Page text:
fear & loathing by the rochdale canal
She has so many emails from writers, the bookshop owner says, that sometimes it’s hard to get any work done at all! In those few words the Calder Valley clamps down on you as relentlessly as it did on any Victorian loom operator & you’re deformed instantly by some geographic-claustrophobic metaphor for the whole Ted thing, or the whole Sylvia thing, or both–or, just, it would seem, the whole writing course masterclass booklover thing. With a frisson of fear you feel Ted & Sylvia perch on your shoulders, their claws down to the bone, their raucous cries filling shop, town, valley, this whole Darwinian arts initiative zone between the owl-haunted moors. Soon, like everyone else here you’ll get work operating one of the new cultural machines–like say an interesting cafe bar in an old woollen mill, or an old woollen mill converted to sell woodcuts. Terror causes you to grab the first thing you see that you could bear to be seen with–The Mask of Dimitrios by Eric Ambler–& pay, & exit the shop. But there’s nothing to fear! the valley will not fold shut on you! Because you can always go into some woods somewhere & run the steep little leafmould tracks between tree roots like black wet plastic cable & gritstone slabs at angles & the sound of your breath like someone shovelling coal in 1952 & everything coming at you in short perspectives bounded by beech & holly slopes. Tannin colours in the stream below.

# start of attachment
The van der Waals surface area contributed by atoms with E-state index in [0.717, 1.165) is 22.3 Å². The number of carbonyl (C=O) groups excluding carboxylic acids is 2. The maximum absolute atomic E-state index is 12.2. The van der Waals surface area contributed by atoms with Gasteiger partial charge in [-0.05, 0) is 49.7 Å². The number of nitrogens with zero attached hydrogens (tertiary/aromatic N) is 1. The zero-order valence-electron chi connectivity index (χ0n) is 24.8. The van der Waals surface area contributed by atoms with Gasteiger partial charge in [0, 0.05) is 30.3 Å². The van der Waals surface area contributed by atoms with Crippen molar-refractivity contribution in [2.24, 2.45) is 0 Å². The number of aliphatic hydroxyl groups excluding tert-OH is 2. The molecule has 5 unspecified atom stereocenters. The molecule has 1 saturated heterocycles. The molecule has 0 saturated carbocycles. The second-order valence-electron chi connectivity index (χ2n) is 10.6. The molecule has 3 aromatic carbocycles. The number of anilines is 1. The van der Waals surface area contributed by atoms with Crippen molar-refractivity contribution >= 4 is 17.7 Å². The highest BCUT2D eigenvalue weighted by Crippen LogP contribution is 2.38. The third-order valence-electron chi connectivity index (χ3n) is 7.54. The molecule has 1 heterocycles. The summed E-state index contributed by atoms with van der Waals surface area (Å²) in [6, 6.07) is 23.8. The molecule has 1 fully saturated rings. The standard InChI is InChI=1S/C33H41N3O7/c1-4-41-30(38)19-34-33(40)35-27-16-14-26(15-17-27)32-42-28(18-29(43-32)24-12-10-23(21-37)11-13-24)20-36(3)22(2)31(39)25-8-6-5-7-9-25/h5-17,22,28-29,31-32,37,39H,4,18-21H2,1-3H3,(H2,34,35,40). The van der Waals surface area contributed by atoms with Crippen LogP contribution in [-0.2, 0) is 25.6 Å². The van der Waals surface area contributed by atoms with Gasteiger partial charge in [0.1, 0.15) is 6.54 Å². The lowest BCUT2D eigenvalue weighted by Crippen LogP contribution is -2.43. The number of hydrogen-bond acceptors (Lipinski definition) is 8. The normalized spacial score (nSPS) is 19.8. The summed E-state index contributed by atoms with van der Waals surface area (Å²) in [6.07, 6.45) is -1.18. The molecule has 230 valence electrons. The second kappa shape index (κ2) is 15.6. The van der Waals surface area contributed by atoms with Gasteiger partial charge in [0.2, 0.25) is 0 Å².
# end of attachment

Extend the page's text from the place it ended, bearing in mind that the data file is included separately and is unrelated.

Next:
(But in the end it would be safer to go somewhere else. & when you get home you Google the wood just in case Ted or Sylvia ever wrote anything about it, because it would just be so embarrassing to discover that.)